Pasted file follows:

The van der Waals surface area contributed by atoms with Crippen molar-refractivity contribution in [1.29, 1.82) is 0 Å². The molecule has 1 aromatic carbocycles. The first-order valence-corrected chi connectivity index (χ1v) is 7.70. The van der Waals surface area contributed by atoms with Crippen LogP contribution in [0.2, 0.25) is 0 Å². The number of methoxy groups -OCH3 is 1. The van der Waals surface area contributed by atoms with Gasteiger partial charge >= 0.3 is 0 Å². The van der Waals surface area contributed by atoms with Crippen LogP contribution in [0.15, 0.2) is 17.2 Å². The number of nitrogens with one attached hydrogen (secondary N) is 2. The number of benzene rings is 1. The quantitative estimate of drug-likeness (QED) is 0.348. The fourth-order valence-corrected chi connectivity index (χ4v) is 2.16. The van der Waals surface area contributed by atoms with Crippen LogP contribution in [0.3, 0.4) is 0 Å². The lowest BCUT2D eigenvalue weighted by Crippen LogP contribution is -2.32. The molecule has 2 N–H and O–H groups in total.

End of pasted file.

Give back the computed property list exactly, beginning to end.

The van der Waals surface area contributed by atoms with Crippen molar-refractivity contribution in [1.29, 1.82) is 0 Å². The molecule has 1 aromatic carbocycles. The first-order valence-corrected chi connectivity index (χ1v) is 7.70. The van der Waals surface area contributed by atoms with Crippen LogP contribution in [0.2, 0.25) is 0 Å². The number of methoxy groups -OCH3 is 1. The van der Waals surface area contributed by atoms with Gasteiger partial charge >= 0.3 is 0 Å². The van der Waals surface area contributed by atoms with Crippen LogP contribution in [0.15, 0.2) is 17.2 Å². The number of nitrogens with one attached hydrogen (secondary N) is 2. The number of benzene rings is 1. The quantitative estimate of drug-likeness (QED) is 0.348. The fourth-order valence-corrected chi connectivity index (χ4v) is 2.16. The van der Waals surface area contributed by atoms with Crippen LogP contribution in [0.3, 0.4) is 0 Å². The lowest BCUT2D eigenvalue weighted by Crippen LogP contribution is -2.32. The molecule has 2 N–H and O–H groups in total.